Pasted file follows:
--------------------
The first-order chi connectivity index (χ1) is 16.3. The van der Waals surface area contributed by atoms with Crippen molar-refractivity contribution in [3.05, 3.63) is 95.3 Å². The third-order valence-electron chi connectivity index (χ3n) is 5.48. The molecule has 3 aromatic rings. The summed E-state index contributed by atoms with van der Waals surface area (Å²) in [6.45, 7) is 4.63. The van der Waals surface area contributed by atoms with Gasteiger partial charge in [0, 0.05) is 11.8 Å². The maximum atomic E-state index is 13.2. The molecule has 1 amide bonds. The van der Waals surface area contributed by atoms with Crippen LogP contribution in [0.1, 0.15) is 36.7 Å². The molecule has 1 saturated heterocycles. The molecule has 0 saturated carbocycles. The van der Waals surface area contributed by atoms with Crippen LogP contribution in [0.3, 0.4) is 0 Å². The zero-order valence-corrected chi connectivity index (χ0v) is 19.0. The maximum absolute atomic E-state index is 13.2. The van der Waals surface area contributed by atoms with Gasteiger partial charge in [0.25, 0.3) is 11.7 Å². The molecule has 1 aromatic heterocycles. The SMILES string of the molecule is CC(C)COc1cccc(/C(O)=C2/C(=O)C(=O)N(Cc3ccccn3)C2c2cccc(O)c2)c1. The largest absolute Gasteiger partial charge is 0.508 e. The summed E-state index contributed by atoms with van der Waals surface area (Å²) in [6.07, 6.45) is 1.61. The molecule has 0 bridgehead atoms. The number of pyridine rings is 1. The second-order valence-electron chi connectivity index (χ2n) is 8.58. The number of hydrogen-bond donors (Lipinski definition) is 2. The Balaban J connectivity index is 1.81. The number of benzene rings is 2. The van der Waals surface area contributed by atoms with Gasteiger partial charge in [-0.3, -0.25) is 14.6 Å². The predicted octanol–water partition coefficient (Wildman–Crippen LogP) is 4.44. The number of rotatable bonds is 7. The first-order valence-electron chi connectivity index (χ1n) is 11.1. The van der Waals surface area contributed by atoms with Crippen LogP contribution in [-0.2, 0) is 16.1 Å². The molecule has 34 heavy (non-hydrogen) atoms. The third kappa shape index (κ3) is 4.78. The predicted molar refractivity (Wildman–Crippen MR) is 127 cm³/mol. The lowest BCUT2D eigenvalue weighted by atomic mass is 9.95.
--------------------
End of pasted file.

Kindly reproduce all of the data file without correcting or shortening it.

The first-order chi connectivity index (χ1) is 16.3. The van der Waals surface area contributed by atoms with Crippen molar-refractivity contribution in [3.05, 3.63) is 95.3 Å². The third-order valence-electron chi connectivity index (χ3n) is 5.48. The molecule has 3 aromatic rings. The summed E-state index contributed by atoms with van der Waals surface area (Å²) in [6.45, 7) is 4.63. The van der Waals surface area contributed by atoms with Gasteiger partial charge in [0, 0.05) is 11.8 Å². The maximum atomic E-state index is 13.2. The molecule has 1 amide bonds. The van der Waals surface area contributed by atoms with Crippen LogP contribution in [0.1, 0.15) is 36.7 Å². The molecule has 1 saturated heterocycles. The molecule has 0 saturated carbocycles. The van der Waals surface area contributed by atoms with Crippen LogP contribution in [0.3, 0.4) is 0 Å². The zero-order valence-corrected chi connectivity index (χ0v) is 19.0. The maximum absolute atomic E-state index is 13.2. The van der Waals surface area contributed by atoms with Gasteiger partial charge in [0.25, 0.3) is 11.7 Å². The molecule has 1 aromatic heterocycles. The SMILES string of the molecule is CC(C)COc1cccc(/C(O)=C2/C(=O)C(=O)N(Cc3ccccn3)C2c2cccc(O)c2)c1. The largest absolute Gasteiger partial charge is 0.508 e. The summed E-state index contributed by atoms with van der Waals surface area (Å²) in [6.07, 6.45) is 1.61. The molecule has 0 bridgehead atoms. The number of pyridine rings is 1. The second-order valence-electron chi connectivity index (χ2n) is 8.58. The number of hydrogen-bond donors (Lipinski definition) is 2. The Balaban J connectivity index is 1.81. The number of benzene rings is 2. The van der Waals surface area contributed by atoms with Gasteiger partial charge in [-0.3, -0.25) is 14.6 Å². The predicted octanol–water partition coefficient (Wildman–Crippen LogP) is 4.44. The number of rotatable bonds is 7. The first-order valence-electron chi connectivity index (χ1n) is 11.1. The van der Waals surface area contributed by atoms with Crippen LogP contribution in [-0.2, 0) is 16.1 Å². The molecule has 34 heavy (non-hydrogen) atoms. The third kappa shape index (κ3) is 4.78. The predicted molar refractivity (Wildman–Crippen MR) is 127 cm³/mol. The lowest BCUT2D eigenvalue weighted by atomic mass is 9.95.